Review by Ian McCarthy
Editor's Note: This is a bit of an unusual review, as it includes three products from three different manufacturers. Normally I'd put out three separate reviews, but the three products are so intertwined and co-dependent that it seemed better to review them as a gestalt whole, so to speak. -KS
Being a fan of fighters, I didn’t think much of the 49-way optical joysticks manufactured by Happ™/ Midway™/ Atari™ and Williams™. John St. Clair, the author of the book “Project Arcade” concluded on his extremely helpful Build Your Own Arcade Controls (BYOAC) website that “obviously, this (the 49-way joystick) is not an ideal joystick to use.”
Why would I be interested in an expensive joystick that was originally intended for only a few unique games, although that list included the revered Sinistar? And even that game had a rubber “spider” to enable more accurate control?
Then Randy Turner of Groovy Game Gear™ (GGG) developed his unique GP-Wiz49™ encoder with a Digital Restriction Selector™ (DRS™) that, as well as functioning in standard 49-way analog modes, allowed the low-resolution analog joystick to switch between several different digital modes, including 8-way mode for the majority of modern video games and 4-way mode for classics like Donkey Kong and Pac-Man and even 4-way diagonal mode for games like Q*Bert and Congo Bongo.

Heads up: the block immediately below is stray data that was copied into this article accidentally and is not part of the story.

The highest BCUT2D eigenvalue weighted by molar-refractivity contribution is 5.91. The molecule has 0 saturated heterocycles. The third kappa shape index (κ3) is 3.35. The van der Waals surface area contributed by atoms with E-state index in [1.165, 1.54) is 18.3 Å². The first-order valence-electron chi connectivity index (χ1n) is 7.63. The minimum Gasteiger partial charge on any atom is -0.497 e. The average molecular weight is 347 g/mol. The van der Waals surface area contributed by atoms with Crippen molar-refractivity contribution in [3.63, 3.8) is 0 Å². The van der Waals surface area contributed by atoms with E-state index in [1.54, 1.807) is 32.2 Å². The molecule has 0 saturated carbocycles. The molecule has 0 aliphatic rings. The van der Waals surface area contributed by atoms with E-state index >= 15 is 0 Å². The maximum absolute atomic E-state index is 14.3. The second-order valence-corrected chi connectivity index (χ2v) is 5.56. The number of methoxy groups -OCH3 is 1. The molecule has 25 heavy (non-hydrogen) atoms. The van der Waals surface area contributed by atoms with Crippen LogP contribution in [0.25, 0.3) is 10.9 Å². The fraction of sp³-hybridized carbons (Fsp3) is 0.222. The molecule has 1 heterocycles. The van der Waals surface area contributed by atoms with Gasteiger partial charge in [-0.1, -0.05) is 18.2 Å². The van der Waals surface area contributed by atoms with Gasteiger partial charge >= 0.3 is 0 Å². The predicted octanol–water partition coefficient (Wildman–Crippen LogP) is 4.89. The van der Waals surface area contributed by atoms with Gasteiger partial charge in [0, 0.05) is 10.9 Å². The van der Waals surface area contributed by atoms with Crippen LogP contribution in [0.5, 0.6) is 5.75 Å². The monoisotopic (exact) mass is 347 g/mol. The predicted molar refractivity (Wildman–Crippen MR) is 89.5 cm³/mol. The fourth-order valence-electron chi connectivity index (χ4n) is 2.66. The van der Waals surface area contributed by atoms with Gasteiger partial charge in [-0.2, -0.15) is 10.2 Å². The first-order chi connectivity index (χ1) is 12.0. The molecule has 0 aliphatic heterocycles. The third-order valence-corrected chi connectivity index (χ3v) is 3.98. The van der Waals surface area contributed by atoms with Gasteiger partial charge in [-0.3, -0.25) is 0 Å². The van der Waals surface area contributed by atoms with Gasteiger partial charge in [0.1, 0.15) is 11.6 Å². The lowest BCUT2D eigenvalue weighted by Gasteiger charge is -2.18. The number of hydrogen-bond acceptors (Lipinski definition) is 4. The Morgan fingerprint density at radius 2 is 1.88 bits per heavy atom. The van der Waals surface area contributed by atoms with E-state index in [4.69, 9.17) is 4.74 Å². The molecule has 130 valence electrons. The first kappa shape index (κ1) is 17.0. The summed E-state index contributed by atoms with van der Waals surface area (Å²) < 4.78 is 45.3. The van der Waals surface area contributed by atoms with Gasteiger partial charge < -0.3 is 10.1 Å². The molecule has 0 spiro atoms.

The announcement thread on the Build Your Own Arcade Controls (BYOAC) forum quickly became fifteen pages full of excited questions from arcade enthusiasts having one-joystick-to-play-them-all dreams. This seemed to be the solution to the cluttered control panel, one joystick that can act like many.
I followed the developments closely. Then the kicker came when Mark Oates, known as Floyd on the BYOAC forum member, posted his 12-position rotary interface hack for the Happ (Midway) 49-way joystick. These were the same rotary interfaces that were originally used for Ikari Warriors, Midnight Resistance and several other games.
Initial reviews were positive. I loved the idea of having one set of joysticks to play all my favorite games. I had to have one of these setups, regardless of cost. And this is one of the costliest setups for joysticks in the arcade controls world. Here are the estimated totals:
If these truly are the ultimate joysticks for accurate game play in the greatest variety of games, then that cost is validated just in the savings in space and the expense of buying alternate sets of controls for games that require different types of controls. Are the days of huge control panels with sets of all different types of joysticks numbered? Read on to find out.